# Magnetic Flux and Flux Linkage

## Magnetic Flux and Flux Linkage Revision

**Magnetic Flux and Flux Linkage**

To understand **electromagnetic induction**, we first must understand what **magnetic flux** and **flux linkage** are.

**Magnetic Flux**

When a wire passes through a **magnetic field**, the wire cuts through the **magnetic field lines**. The **magnetic flux** is the total amount of **magnetic field **that the wire passes through as it passes through the magnetic field.

As with the force in a magnetic field, if the conducting wire passes through the field at 90 degrees (perpendicular), the maximum amount of **magnetic flux** is measured. If the wire passes through **parallel **to the magnetic field, magnetic flux is zero.

The **magnetic flux** \left(\Phi\right) could also be defined as the number of **magnetic field lines** being cut through a given area by a conductor. As an equation, this can be written:

\Phi = BA

- \Phi is the
**magnetic flux**measured in Webers \left(\text{Wb}\right). - B is the
**magnetic flux density**in Tesla \left(\text{T}\right). - A is the
**cross-sectional area**in metres squared \left(\text{m}^2\right).

This equation can only be used when the **magnetic flu**x is **perpendicular **to the **cross-sectional area** of the conductor, as in the diagram above.

Alternatively, if the **cross-sectional area** and **magnetic flux** are not perpendicular, the equation below can be used:

\Phi = BA \cos \theta

where \theta is the **angle** between the cross-sectional area and the magnetic field.

**Example:** A wire of cross sectional 0.001 \text{m}^2 cuts through a magnetic field with density 2 \times 10^{-3} \: \text{T}. Calculate the magnetic flux density and give the appropriate units.

**[2 marks]**

\Phi = BA

\Phi = 2 \times 10^{-3} \times 0.001

\Phi = 2 \times 10^{-6} \: \text{Wb}

**Magnetic Flux Linkage**

The **magnetic flux density** and the force produced by a single wire is usually very low. Instead, using a coil of wire increases the **cross sectional area** and increases the **magnetic flux density** produced.

The **magnetic flux linkage** refers to the number of turns on a coil and multiples this by the magnetic flux of one wire. This gives the equation:

N\Phi = BAN

where N is the **number of turns** on a coil.

Again, if the **cross-sectional area** and **magnetic flux** are not perpendicular, the equation below can be used:

N \Phi = BAN \cos \theta

where \theta is the **angle** between the cross-sectional area and the magnetic field.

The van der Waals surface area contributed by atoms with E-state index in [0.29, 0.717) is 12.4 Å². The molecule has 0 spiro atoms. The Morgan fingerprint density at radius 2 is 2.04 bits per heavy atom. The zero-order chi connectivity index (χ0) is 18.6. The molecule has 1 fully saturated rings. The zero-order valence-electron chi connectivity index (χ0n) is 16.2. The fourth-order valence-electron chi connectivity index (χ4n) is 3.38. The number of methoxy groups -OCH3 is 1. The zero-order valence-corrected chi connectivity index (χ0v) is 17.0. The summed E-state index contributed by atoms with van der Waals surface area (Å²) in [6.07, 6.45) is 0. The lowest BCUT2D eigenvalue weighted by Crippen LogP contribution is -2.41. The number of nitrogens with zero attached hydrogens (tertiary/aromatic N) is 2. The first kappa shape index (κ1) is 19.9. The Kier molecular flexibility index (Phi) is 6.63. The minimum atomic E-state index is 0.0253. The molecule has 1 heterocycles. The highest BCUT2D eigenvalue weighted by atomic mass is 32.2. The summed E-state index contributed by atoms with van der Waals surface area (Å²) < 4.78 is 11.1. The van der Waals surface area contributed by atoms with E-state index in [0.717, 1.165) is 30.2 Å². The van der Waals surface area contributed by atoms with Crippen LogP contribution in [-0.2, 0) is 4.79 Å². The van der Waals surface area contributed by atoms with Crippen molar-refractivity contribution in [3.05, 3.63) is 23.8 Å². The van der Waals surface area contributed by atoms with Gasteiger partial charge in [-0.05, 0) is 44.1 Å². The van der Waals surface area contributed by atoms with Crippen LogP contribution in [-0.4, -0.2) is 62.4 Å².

**Example:** A solenoid contains 250 turns of wire. Each piece of wire has a cross sectional area of 0.002 \text{m}^2. If the magnetic flux density is 8.0 \: \text{mT}, calculate the magnetic flux linkage.

**[2 marks]**

N\Phi = BAN

N\Phi = 8.0 \times 10^{-3} \times 0.002 \times 250

N\Phi = 4 \times 10^{-3} \: \text{Wb turns}

**Required Practical 11**

**Investigating Magnetic Flux Linkage.**

A **search coil** and **oscilloscope **can be used to investigate the effect of varying the angle between the search coil and a magnetic field on** magnetic flux linkage**. The equipment is shown below:

The circular coil of wire creates a **uniform magnetic field** of which the search coil is rotated within. The **oscilloscope** will display the varying EMF produced as the search coil rotates within the coil of wire.

When experimenting, the peak EMF will be determined when the search coil is **perpendicular **to the **magnetic field** of the coil of wire. A reading can then be taken every 10 \degree of rotation of the search coil.

The graph here may be plotted to show the relationship between **peak EMF** and the rotation of the search coil. \theta is the **angle of rotation**.

It is likely that the y-intercept of our experimental results will not be zero when the search coil and coil of wire are parallel. This is because of a degree of human error when trying to make sure the wires and search coil are **parallel**.

## Magnetic Flux and Flux Linkage Example Questions

**Question 1:** A wire of cross sectional area 0.005 \: \text{m}^2 cuts through a magnetic field with density 5 \times 10^{-3} \: \text{T}. Calculate the magnetic flux density and give the appropriate units.

**[2 marks]**

**Question 2:** Describe why a solenoid would produce a greater magnetic flux than a single loop of wire.

**[2 marks]**

A coil of wire (solenoid) would **increase the cross-sectional area compared to a single loop of wire**. We can see this in the equation \Phi = BA where \Phi and A are proportional.

**Question 3:** A solenoid contains 500 turns of wire. Each piece of wire has a cross sectional area of 0.010 \: \text{m}^2. If the magnetic flux density is 12.0 \: \text{mT}, calculate the magnetic flux linkage.

**[2 marks]**